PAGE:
“Pressure, intimidation, and sanctions cannot be suitable solutions to possible disagreements among regional countries,” Iranian President Hassan Rouhani told Qatari Sheikh Tamim bin Hamad Al Thani on Sunday in a telephone conversation, Mehr news agency reports.
Accusing Qatar of supporting terrorism, Saudi Arabia, the United Arab Emirates, Egypt and Bahrain cut ties with Doha on June 5. On June 22, Kuwait delivered a list of 13 demands that it said Qatar must fulfil within 10 days for the blockade to be lifted. Among the key points of the ultimatum is the demand to cut ties with Iran.
While the Qatari Foreign Ministry has yet to issue an official reply, the director of the government’s communications office, Sheikh Saif Al-Thani, called the Gulf States’ demands “unrealistic” and said they were aimed at limiting Qatar’s sovereignty.
Tehran, which has been helping Qatar deal with the blockade, promised to continue its support of a “brother” state by servicing Doha’s air, sea and land needs.
Calling the siege “not acceptable for Iran,” Rouhani said it is ready to undertake “necessary measures for peace settling in the region,” hoping that de-escalation would be achieved through dialogue.
In wake of the economic and diplomatic blockade, Iran began delivering over 1,100 tons of food products to Qatar daily through its Dayyer and Bolkheir Ports in the Persian Gulf. Some food products have also been delivered on board air cargo. In addition, Qatar has been using Iranian airspace to conduct its commercial flights.
During Sunday’s conversation, Rouhani stressed that Iran is further interested in developing economic ties with Qatar.
“A common goal for both sides can be to help Qatar’s economy and expand special relations between the private sectors of the two countries,” the Iranian president said, according to Mehr News agency.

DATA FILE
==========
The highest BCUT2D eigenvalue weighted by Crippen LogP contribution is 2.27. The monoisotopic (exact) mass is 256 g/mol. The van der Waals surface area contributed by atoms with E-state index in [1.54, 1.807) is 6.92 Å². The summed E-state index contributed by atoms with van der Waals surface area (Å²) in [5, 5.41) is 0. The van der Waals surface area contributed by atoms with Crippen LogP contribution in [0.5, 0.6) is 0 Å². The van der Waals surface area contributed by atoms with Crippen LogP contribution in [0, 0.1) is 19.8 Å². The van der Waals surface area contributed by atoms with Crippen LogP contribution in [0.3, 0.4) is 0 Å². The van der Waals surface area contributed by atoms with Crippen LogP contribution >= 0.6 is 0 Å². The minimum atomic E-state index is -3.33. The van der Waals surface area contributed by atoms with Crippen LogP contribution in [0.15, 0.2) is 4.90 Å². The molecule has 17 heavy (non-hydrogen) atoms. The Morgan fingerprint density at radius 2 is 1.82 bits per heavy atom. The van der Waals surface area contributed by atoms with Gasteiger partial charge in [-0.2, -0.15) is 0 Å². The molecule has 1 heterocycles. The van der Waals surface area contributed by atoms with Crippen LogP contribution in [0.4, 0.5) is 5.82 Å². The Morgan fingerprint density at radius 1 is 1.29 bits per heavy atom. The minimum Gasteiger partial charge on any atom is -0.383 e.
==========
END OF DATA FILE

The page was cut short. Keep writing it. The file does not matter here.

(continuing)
50,000 protesters form 90km human chain to demand closure of aging Belgian nuclear reactors (VIDEO)
The organizers said that 50,000 people from Germany, Belgium and the Netherlands joined the action Sunday.
The human chain originated from the Tihange plant, located in Huy municipality in the Wallon province of Liege in Belgium, going through Maastricht in the Netherlands to end in the German city of Aachen.
The protesters said that they were concerned with the safety of the pressure vessels at the Tihange 2 and Doel 3 reactor near Antwerp.
“The first demand is actually to stop Tihange 2, because there are many, many fissures in that power plant and it’s not secure,” Rodrique Dumas, protester and Huy city council member for the Green Party, told RT’s Ruptly video agency.
The units in question at Tihange and Doel nuclear power stations went online in 1982-83 and “were not made to last so long,” another Huy city council member, Samuel Cogolati, added.
“And we’ve been prolonging their life time, and this is extremely unusual. Actually, there are only nine nuclear plants in the world that have been lasting for so long,” Cogolati added.
In mid-June, Belgian Interior Minister Jan Jambon confirmed that 70 new micro-cracks were discovered in the Tihange 2 high-pressure boiler since the 2015 inspection, which recorded 3,149 imperfections. New damage points were also reportedly found at Doel 3, but the authorities insist that both plants are perfectly safe.
Belgium has prolonged the lifespan of its aged reactors due to 39 percent of the country’s demand in electricity being satisfied by its seven nuclear reactors. Over 6 percent of Belgium’s electricity is generated by the two reactors in question.
Last year Germany, which decided to get rid of its nuclear reactors by 2022 after the Fukushima disaster, urged Belgium to switch off Tihange 2 and Doel 3 “until open safety questions are cleared up.”